NASA projects could speed transmissions from the final frontier

While social-media mavens and space buffs thrilled to the first Tweets from outer space last week, NASA was working on the kind of network improvements that will be necessary if astronauts are to use any online tools more demanding than Twitter.

According to Space.com, a news Web site that covers NASA and other space-related topics, NASA is trying to fuse its three aging networks into a faster, more efficient data carrier. Until it increases bandwidth, space explorers, whether human or robotic, will have to forgo things such as posting high-definition videos to YouTube.

The overhaul is expected to increase data rates from space by a factor of 50, "so that a Mars mission squeaking by on a few megabits per second might someday get as much as 600 megabits per second, if not more," Jeremy Hsu wrote on Space.com.

The speed increase isn't just for providing exciting images to earthlings. It will also advance NASA's scientific mission, Hsu reported.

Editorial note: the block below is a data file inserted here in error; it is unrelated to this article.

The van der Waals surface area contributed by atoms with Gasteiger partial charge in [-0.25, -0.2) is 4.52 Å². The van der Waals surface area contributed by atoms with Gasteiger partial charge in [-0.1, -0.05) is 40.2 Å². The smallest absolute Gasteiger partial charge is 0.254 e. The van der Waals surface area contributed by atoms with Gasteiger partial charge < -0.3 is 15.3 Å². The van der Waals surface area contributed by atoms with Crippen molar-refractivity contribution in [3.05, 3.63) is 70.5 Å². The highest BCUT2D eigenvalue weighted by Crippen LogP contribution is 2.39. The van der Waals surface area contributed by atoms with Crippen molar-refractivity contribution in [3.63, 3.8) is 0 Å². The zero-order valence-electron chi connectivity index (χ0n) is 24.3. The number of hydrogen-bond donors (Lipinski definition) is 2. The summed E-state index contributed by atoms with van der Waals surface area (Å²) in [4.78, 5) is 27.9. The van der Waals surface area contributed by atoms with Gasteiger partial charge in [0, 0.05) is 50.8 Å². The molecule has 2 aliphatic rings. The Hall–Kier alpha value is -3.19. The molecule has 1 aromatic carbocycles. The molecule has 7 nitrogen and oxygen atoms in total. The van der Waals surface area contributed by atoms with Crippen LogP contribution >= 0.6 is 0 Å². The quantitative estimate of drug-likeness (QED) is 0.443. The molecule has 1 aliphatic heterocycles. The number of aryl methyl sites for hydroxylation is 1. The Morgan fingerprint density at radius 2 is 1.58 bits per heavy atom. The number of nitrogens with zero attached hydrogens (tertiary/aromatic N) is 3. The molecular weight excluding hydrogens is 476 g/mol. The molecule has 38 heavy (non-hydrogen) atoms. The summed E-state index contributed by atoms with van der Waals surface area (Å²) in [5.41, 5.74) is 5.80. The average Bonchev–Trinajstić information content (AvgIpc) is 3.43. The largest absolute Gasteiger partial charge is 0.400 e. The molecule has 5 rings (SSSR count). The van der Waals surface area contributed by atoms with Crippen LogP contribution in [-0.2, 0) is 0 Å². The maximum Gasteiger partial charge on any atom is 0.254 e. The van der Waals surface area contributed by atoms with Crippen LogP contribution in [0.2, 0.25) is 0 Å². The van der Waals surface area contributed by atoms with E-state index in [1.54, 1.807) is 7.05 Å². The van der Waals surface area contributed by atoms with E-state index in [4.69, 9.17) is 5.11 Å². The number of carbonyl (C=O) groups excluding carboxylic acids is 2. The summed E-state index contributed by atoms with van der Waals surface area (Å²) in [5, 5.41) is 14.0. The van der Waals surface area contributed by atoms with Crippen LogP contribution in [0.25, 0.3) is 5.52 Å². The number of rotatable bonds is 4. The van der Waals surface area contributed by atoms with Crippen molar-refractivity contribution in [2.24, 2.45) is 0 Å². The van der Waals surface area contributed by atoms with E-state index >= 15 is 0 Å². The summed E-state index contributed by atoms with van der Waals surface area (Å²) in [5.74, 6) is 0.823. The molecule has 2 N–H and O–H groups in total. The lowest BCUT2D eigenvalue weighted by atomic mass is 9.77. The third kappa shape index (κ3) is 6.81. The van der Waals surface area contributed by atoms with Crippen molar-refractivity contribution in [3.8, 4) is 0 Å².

"Imagine what you can accomplish with a single mission instead of several spacecraft flying over several years to collect the data," said Badri Younes, NASA's deputy associate administrator for Space Communications and Navigation, who was quoted in the article.

NASA has also been working to improve communications on other fronts. Late last year, the agency announced the first successful tests of an "interplanetary Internet," through a partnership with Google. Using software called Disruption-Tolerant Networking, engineers transmitted dozens of space images to and from a NASA science spacecraft that was about 20 million miles from Earth, according to an article in SatNews Daily.

About the Author

Technology journalist Michael Hardy is a former FCW editor.

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Reader comments

Thu, Jan 28, 2010 Leslie

The limiting factor is not the available bandwidth, it is allocated already. These issues: (1) the distances, (2) the limited transmitter power/antenna (EIRP) on the spacecraft and (3) the ground receiving antenna size; need to be resolved before Gbit rates will flow. Nothing can be done about the distance. For the foreseeable future spacecraft will be power limited, it will cost a lot of money to come up with new space qualified power sources. To build new, large receiving apertures costs a lot of money too. So it is up to Congress to allocate the $$$$$.

Thu, Jan 28, 2010

This is a great initiative. We know that a 200MHz wide channel operating in the millimeter wave bands (say around 24-38 GHz) can provide 1-Gigabit or more per second. How long before we get this technology meaninfully in place?

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